ByteDance – APP Factory
Early this year, 7 out of 10 Top 10 iOS apps in China were from ByteDance. As an app factory, ByteDance has mastered the method of quickly launching, measuring, A/B testing, and monetizing a new app.
Principles for mass manufacturing apps
One big difference compared to other social network companies is that all tech stack, including the recommendation engine, is shared across all ByteDance apps in all countries. This ensures that all apps will benefit from its strong tech and product team. It also significantly reduces the cost and time to launch a new app. The product manager just needs to focus on the product feature itself.
ByteDance has broken its team into three segments:
- Tech/Engineering: Retention
- User Growth: User Acquisition
- Commercialization: Monetization
Similar to Facebook, ByteDance relies heavily on A/B testing for its decision-making. Once an app proves that it has the strongest retention rate, the company can focus all its resources on promoting it. On the other hand, if an app shows an early sign of decline, the company will shut it down quickly. Recently, ByteDance shut down Vigo Video, which was a very popular app in 2018-2019.
ByteDance started in 2012. Globally, it’s famous for TikTok, which is an app that pushed into the mainstream only in 2016. ByteDance’s core product was Doutiao, a curated news app. Zhang Yiming believes that all social networks come and go. The key to success is to constantly test new apps and catch social trends.
Recommendation vs search
One key product feature for all ByteDance apps is the recommendation engine. The app quickly learns a user’s preference, then optimizes its recommendation engine to encourage the user to spend as much time within the app as possible. Essentially, it makes each app very addictive without any effort from the user side.
This is a very different product philosophy compared to other apps. Typically, media apps expect a user to input a search term and watch specific content. ByteDance flips it around. Whether it’s a news app or a video app, there are almost no user types in a search term for a video. Just like Tinder, a user can swipe one video to another, easily spending a few hours on it.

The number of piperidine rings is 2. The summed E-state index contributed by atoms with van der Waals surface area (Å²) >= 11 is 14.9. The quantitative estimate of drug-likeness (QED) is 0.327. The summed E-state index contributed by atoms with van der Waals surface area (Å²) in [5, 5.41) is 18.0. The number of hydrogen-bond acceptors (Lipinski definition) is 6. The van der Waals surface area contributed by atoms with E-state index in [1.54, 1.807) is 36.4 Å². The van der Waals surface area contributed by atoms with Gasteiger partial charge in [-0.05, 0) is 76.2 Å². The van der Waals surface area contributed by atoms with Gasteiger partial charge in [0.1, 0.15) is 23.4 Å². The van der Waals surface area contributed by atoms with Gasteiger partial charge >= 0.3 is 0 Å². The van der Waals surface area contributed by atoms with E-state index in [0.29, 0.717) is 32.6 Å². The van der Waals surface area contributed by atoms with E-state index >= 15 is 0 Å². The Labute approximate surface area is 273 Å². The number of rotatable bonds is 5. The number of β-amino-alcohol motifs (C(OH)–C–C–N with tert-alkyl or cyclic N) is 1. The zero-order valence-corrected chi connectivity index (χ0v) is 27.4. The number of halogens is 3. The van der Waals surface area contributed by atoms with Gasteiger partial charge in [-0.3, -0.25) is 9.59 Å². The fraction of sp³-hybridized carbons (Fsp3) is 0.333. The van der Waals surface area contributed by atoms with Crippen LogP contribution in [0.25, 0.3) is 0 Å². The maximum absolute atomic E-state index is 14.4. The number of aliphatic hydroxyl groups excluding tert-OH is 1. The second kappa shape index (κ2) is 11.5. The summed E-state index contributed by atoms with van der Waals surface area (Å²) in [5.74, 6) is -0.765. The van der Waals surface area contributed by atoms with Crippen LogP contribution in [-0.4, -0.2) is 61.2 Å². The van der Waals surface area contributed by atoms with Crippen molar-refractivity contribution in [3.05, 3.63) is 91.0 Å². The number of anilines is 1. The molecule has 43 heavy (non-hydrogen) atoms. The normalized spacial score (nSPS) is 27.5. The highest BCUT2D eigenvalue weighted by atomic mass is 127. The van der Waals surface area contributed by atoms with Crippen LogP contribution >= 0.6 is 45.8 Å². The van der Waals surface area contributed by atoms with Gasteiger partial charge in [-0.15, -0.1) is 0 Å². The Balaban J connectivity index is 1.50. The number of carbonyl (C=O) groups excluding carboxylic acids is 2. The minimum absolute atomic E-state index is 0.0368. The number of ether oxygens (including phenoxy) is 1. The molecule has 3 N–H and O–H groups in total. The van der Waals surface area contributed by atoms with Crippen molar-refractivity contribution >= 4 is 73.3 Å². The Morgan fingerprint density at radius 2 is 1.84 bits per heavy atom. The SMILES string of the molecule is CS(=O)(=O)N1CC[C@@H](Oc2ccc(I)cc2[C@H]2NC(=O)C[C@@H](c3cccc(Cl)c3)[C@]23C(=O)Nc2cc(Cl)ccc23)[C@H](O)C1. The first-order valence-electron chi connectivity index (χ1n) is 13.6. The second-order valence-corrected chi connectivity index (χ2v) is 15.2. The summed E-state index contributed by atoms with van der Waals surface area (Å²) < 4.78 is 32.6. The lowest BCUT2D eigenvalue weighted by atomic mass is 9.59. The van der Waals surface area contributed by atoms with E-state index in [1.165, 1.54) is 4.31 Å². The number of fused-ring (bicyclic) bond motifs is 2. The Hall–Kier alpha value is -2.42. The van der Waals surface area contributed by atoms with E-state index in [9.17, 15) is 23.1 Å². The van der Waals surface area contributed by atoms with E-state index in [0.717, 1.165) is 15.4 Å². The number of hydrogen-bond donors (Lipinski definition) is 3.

ByteDance is the most successful Chinese tech start-up in terms of globalization. Before ByteDance, most global Chinese tech start-ups were hardware start-ups. ByteDance’s domain is mobile apps, especially social networks, which require lots of local expertise.
In May, TikTok hired Kevin Mayer to be its new CEO. Since the beginning of its globalization, ByteDance has put a lot of effort into localizing its management team in each country. Compared to other Chinese tech start-ups, ByteDance’s culture is more similar to that of a typical Silicon Valley company: very flat organization, OKR, All Hands, Ask me anything session with CEO, etc. It certainly helped ByteDance expand its global footprint.
At this point, China accounts for only about 30% of TikTok’s downloads. This shows how successful TikTok’s globalization has been compared to others. About 90% of WeChat users are from China. Similar to Facebook, India is the biggest market for TikTok.
ByteDance has raised only $7Bn to date to become the most valuable private start-up in the world. This is significantly lower than Uber ($25Bn), Didi ($21Bn), and other unicorns. If ByteDance wishes to do so, I’m sure it could secure a massive amount of capital for its growth. ByteDance has been profitable since 2015. In the last financing round in 2018, ByteDance raised $3Bn at $75Bn.
ByteDance doesn’t hide its ambition to expand its territory beyond media. It is already testing the waters in the gaming and commerce category to monetize its growing traffic and app downloads.
With ByteDance’s low cost to access capital and strong ability to produce many apps at the same time globally, it can create a serious threat to Facebook, Snap, and other social network companies.